As children in the 1970's one of our favourite games was Cowboys and Indians. Everyone wanted to be John Wayne, or indeed Clint Eastwood as it was the era of the spaghetti western. On one occasion we were making a lasso out of some rope in the yard when my father fell to telling us about the Cheekpoint fishermen who had lassoed a floating mine. He had our eyes 'out on sticks' as they say in his embellished telling.
My Father of course was Bob Doherty, sometimes known as the Hatter, and considered by many to be as mad. He was renowned for his stories, many of them tall indeed, but a recurring theme in my blog stories in which he features is that he like all great story tellers based his best on facts.
"The lads were coming down the barrow from fishing eels when they spotted the mine, a remnant of the just finished WW II, floating towards the Barrow Bridge. As they rowed around the mine, they realised that the tide was taking it towards the opening span wharf and that if it hit it, the whole bridge could go. Well as they debated it, they heard the noise of an approaching train. In a flash they fashioned a lasso out of some rope aboard, and getting as close they dared, they managed after a few attempts to get the line around the mine and then rowed it away." "Jesus" said someone, "that was close one". "Close" said me father, "As the train came across the bridge the driver blew the whistle the whole way to the tunnel, several passengers fainted, while the other roared and cheered"
|The opening span of the Barrow Bridge allowing access and egress|
from the port of New Ross
Lassos were all the rage after that, and it was all we could talk about for weeks. I often heard the story retold, but my fathers version of course bet all. Needless to say as an adult it became a more sober telling, and there are several contemporary versions in the newspapers, including the Munster Express, Kilkenny People, Irish Independent and Cork Examiner.
The men of course were Jack Heffernan and Jack O'Connor, both of the Rookery, Cheekpoint. The year was 1946 and the second world war (or Emergency as we called it) had just finished. As a consequence many dangerous experiences were had with floating mines. What we can gleam from the newspapers (which contain several accounts of the same story) is that the men spotted the mine, and managed to alert the Guards at Passage. It doesn't say how. And I can't say whether they managed to call from the phone box in Molly Doherty's shop at the cross roads, or if that was not there at the time did they run to Passage itself. The authorities alerted, a bomb disposal unit from the Curragh Camp was dispatched.
|Barrow Bridge, the mine was located to the left at Drumdowney|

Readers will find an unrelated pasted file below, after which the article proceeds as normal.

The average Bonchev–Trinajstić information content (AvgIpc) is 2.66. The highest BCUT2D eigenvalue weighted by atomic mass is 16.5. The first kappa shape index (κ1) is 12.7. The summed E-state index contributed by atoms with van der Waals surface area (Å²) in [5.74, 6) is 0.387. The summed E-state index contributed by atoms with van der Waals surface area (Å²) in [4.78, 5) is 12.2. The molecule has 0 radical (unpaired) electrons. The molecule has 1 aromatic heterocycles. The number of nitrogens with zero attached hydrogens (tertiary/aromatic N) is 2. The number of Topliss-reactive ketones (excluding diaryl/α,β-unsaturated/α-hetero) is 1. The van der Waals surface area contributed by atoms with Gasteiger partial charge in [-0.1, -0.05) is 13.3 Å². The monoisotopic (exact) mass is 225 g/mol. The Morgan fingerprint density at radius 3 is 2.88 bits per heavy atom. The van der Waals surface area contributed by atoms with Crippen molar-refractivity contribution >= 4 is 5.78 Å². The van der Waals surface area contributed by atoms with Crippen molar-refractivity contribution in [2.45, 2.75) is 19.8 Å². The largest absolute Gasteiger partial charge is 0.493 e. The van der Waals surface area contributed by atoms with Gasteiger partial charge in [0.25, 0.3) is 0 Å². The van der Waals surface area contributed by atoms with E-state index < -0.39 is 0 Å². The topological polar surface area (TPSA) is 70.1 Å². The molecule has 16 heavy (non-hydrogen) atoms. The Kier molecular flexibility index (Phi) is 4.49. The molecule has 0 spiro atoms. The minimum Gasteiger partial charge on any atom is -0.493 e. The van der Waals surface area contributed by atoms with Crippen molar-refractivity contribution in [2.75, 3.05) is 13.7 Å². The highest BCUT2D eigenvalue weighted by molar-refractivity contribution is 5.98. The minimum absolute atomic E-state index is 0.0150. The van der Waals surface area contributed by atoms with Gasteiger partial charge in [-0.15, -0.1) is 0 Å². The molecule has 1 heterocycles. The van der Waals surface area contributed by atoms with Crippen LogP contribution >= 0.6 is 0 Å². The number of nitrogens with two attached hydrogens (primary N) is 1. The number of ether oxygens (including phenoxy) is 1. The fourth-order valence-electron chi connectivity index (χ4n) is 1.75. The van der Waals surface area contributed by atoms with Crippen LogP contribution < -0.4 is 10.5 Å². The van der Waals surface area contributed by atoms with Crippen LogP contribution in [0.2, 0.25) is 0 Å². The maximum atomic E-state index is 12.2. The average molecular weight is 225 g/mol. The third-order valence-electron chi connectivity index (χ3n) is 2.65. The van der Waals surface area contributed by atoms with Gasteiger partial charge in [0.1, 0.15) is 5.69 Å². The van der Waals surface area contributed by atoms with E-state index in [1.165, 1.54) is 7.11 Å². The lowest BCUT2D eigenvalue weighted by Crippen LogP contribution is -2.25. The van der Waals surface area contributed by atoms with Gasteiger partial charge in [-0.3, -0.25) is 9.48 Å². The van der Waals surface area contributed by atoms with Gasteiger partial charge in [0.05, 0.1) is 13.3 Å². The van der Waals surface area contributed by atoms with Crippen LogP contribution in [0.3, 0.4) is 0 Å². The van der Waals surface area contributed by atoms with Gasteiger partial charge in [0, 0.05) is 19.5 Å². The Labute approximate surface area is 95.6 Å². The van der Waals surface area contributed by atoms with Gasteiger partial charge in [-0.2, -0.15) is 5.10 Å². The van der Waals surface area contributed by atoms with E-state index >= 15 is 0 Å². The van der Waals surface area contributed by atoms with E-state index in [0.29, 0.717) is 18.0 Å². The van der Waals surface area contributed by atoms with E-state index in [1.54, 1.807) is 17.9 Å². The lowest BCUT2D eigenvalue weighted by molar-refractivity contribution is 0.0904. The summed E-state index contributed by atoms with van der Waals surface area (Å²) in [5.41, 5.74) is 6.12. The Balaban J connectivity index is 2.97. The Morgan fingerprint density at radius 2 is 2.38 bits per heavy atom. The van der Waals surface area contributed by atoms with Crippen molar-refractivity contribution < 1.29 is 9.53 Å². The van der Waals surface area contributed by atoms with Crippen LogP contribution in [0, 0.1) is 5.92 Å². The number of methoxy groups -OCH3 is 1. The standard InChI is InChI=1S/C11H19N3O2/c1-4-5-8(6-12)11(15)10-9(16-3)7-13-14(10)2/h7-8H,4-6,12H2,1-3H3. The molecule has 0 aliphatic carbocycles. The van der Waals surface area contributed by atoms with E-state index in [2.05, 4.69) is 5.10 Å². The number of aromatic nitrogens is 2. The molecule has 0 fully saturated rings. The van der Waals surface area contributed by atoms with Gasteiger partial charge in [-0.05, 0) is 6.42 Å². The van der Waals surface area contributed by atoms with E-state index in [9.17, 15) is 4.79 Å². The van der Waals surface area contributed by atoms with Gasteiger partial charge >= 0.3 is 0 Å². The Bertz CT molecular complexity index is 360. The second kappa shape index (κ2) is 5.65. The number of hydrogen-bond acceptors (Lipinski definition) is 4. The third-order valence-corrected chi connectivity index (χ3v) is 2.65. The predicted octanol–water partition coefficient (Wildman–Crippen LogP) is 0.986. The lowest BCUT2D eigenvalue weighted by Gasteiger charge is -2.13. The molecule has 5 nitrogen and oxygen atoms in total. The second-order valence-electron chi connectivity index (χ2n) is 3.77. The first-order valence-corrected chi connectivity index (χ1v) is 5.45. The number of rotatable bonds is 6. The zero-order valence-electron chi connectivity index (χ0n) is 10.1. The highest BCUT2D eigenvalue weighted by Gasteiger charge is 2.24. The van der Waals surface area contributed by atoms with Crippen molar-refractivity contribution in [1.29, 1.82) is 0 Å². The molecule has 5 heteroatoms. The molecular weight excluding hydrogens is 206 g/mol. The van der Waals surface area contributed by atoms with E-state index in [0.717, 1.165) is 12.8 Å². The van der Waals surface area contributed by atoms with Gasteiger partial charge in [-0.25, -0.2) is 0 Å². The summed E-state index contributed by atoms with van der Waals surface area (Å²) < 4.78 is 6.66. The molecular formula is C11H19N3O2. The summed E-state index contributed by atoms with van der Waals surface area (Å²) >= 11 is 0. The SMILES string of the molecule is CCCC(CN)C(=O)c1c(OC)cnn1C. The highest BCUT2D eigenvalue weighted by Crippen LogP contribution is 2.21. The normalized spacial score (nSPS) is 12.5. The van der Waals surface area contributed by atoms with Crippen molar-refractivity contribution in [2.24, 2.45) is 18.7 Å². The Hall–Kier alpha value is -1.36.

Meanwhile the mine grounded between Snow Hill Quay and Drumdowney Point (known locally as the Point of the wood) as the tide went out and once settled on the mud, a rope was tied around it, to prevent it floating away. I can't say if this was by the same duo or not. But whoever done it, it was a risky act, but it proved essential in containing the issue. Although the boat train departed from Waterford that evening, it was decided to close off the bridge to rail and shipping on the Saturday and both the morning train to Waterford (6.50am) and the 9.40am market train from Waterford stopped and departed from Campile Station in Co Wexford. Bus transfers were used to get around the situation.
The bomb disposal unit, under Comdt. Fynes, had to wait for the tide to go out before they approached the mine on the Saturday. It was described as 5' 4"x 3'4" and was encrusted with rust and barnacles. It was thought to have been a floating mine, deployed with an anchor and chain that had broken away. The opinion of the army was that it had been deployed on the sea bed several years before, There was no information provided about it's origin. The unit managed to make safe the mine by 4pm that evening, allowing the 5.30pm boat train depart Waterford in safety.
Although the facts in these cases are all important, I presume the younger reader would still enjoy my fathers telling even more.
Why not join us on Monday for our free bank holiday ramble departing Faithlegg House at 11am, where these and other stories will make up part of our walk.
Other stories about mines or the barrow bridge you might enjoy.
I publish a blog each Friday. If you like this piece or have an interest in the local history or maritime heritage of Waterford harbour and environs you can email me at firstname.lastname@example.org to receive the blog every week.
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